As for picking which papers to do, I think the best bit of advice I could give moving forward is for people to pick their subjects based primarily on what they’re most interested in and on the exam timetable. Pick either Constitutional or EU. From there, pick subjects that are well spread out throughout the time table so that you give yourself every chance to study. That said, I ended up doing Property the day before EU and I hated it. It felt as if I had less than 24hrs to cram all of EU into my head before my toughest exam, and as it was on the very last day of the FE1s, I was completely exhausted. Another friend of mine decided to do four in a row, and although he blitzed through them, he was equally wrecked by the time he was done. To cut a long story short, the FE1s will tire everyone out and no matter how long you’ve spent studying, you’re still going to be cramming right up until the very last minute.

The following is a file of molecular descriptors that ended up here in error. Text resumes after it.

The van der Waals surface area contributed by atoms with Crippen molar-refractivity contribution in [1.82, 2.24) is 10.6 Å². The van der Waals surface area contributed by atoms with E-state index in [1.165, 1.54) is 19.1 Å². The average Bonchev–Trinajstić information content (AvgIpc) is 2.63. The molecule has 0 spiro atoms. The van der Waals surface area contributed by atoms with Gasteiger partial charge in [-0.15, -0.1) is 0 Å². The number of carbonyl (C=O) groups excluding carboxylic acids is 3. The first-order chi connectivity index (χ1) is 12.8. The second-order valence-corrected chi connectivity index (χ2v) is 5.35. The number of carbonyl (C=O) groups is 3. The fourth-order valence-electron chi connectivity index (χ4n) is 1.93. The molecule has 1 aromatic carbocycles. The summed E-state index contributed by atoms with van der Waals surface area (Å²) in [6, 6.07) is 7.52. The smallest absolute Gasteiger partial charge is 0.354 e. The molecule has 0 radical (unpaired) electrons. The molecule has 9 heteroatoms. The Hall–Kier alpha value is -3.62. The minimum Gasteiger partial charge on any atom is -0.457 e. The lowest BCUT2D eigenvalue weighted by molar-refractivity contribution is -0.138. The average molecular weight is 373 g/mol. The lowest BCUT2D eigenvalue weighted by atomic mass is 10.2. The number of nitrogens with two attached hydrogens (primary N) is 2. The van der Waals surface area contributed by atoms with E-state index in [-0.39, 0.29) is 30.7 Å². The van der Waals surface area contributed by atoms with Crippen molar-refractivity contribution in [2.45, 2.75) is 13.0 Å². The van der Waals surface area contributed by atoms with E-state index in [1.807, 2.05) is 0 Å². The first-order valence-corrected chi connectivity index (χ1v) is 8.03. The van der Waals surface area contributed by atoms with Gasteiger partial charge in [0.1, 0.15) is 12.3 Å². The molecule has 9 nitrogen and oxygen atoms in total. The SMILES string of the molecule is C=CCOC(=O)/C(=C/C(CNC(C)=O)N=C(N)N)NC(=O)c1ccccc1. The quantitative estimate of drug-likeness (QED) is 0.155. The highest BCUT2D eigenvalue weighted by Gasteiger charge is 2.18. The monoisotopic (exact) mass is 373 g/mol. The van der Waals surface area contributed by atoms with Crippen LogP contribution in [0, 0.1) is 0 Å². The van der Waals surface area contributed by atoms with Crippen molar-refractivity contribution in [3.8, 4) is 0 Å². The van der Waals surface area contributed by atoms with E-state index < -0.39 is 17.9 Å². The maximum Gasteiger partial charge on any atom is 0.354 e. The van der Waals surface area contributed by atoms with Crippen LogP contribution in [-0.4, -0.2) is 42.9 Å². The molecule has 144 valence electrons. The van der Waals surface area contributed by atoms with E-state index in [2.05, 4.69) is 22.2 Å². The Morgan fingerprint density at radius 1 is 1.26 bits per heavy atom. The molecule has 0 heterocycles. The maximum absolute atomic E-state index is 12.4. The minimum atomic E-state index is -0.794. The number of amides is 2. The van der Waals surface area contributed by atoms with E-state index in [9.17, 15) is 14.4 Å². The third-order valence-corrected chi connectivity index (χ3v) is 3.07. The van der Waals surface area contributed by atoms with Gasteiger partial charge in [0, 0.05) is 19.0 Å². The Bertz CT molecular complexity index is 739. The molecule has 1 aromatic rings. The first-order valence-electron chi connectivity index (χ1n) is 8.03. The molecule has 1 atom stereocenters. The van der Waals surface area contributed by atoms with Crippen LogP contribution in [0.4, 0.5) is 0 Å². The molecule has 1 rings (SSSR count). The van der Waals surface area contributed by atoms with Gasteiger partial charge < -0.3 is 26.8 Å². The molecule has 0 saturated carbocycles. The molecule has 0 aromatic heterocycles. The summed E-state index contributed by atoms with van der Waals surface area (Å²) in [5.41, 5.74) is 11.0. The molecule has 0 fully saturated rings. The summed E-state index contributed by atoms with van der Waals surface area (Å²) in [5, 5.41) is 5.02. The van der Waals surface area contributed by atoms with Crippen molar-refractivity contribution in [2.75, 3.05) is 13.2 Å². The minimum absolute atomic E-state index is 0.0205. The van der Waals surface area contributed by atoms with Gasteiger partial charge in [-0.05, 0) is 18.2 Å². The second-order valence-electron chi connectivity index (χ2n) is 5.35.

The light at the end of the exam tunnel, however, is that they are doable. Again, I’ve no idea how my results will turn out, and I could be jumping the gun massively here, but everyone has to go through them and everyone ultimately survives. That’s oddly comforting to know when you’re studying and the end seems no where in sight.
Before I finish this post, there’s a few quick things I think are worth mentioning on the off chance that anyone is reading this before launching into study.
First, buy up to date exam papers and sample answers. I found them to be infinitely useful in gauging how to study, what answers are required and to see which topics I should focus on.
Second, if you’re doing an exam that you’re allowed bring legislation in for, get that legislation well in advance. The FE1s do not allow you to bring in photocopies or print outs – you have to own an actual government publication copy. I was under the impression that there was a shop in Dublin that sold them, and found out a little too late that I had to order them via post. Plus the sooner you’ve the books, the sooner you can tab them. That can be a bit of a time-waster if you’ve left it until the night before the exams.